lacking control. Four studies support this control-based
             account of stereotyping: lower personal control, both
             measured (Studies 1 and 3) and manipulated (Study 2a and
             2b), was associated with greater gender (Studies 1, 2a, and
             2b) and occupational stereotyping (Study 3). Furthermore,
             the association between control and stereotyping was
             mediated by need for structure (Studies 2a, 2b, and 3). We
             also explore the moderating role of interdependent
             self-construal (Studies 1 to 3). These findings have
             implications for our understanding of when, why and to what
             end people stereotype others.},
   Doi = {10.1016/j.jesp.2019.103819},
   Key = {fds344888}
}

@article{fds344722,
   Author = {Shepherd, S and Kay, AC and Gray, K},
   Title = {Military veterans are morally typecast as agentic but
             unfeeling: Implications for veteran employment},
   Journal = {Organizational Behavior and Human Decision
             Processes},
   Volume = {153},
   Pages = {75-88},
   Year = {2019},
   Month = {July},
   url = {http://dx.doi.org/10.1016/j.obhdp.2019.06.003},
   Abstract = {© 2019 Elsevier Inc. What kind of “mind” do people
             assume those in the military have? This question has
             important implications for military veterans and provides an
             opportunity to test moral typecasting as a critical element
             of the theory of dyadic morality (TDM: Gray & Wegner, 2009;
             2011; Schein & Gray, 2017). Based on this theory, moral
             agents – even those we admire, such as veterans – will
             be seen as more agentic (ability to plan and act) but have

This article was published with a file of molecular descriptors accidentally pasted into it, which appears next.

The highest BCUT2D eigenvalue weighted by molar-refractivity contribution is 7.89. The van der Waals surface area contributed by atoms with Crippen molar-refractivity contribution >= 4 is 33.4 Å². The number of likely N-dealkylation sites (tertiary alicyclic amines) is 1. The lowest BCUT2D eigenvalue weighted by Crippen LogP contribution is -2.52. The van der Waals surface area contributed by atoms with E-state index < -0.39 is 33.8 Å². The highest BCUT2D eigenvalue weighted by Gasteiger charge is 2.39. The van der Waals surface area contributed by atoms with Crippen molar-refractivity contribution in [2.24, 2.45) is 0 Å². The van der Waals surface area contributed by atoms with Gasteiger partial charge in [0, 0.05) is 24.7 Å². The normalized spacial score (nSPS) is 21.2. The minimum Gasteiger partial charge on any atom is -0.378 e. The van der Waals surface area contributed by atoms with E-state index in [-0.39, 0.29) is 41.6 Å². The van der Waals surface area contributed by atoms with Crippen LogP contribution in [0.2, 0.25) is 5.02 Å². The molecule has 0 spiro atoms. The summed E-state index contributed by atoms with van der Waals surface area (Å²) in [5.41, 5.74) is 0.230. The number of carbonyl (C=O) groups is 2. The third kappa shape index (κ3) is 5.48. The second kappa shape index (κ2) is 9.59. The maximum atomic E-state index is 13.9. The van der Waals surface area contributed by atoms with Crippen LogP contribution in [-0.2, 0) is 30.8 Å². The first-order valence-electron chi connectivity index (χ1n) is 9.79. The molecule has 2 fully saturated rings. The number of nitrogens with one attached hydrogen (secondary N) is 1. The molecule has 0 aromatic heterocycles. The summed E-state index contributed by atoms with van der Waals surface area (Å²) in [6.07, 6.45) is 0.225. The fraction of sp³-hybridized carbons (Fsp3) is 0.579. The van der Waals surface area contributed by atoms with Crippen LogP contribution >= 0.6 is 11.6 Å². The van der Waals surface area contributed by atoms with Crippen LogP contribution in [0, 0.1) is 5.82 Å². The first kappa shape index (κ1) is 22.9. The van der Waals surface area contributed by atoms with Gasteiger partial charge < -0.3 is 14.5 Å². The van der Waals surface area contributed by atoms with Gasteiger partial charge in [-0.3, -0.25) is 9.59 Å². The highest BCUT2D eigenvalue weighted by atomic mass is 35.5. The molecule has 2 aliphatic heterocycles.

less capacity for experience (ability feel emotion).
             Leveraging previous theorizing on mind perception,
             dehumanization, and career typology, the current research
             shows that veterans are seen as having a higher capacity for
             agency but less capacity for experience. As a result,
             veterans are seen as less (more) suited for careers that
             require a high (low) capacity for experience. Results are
             found across laypeople, managers, and employees.
             Implications for veteran well-being are discussed.},
   Doi = {10.1016/j.obhdp.2019.06.003},
   Key = {fds344722}
}

@article{fds340963,
   Author = {Shepherd, S and Kay, AC},
   Title = {‘Jesus, take the wheel’: the appeal of spiritual
             products in satiating concerns about randomness},
   Journal = {Journal of Marketing Management},
   Volume = {35},
   Number = {5-6},
   Pages = {467-490},
   Year = {2019},
   Month = {March},
   url = {http://dx.doi.org/10.1080/0267257X.2018.1556225},
   Abstract = {© 2018, © 2018 Westburn Publishers Ltd. Why are consumers
             drawn to spiritual products? Leveraging theorising regarding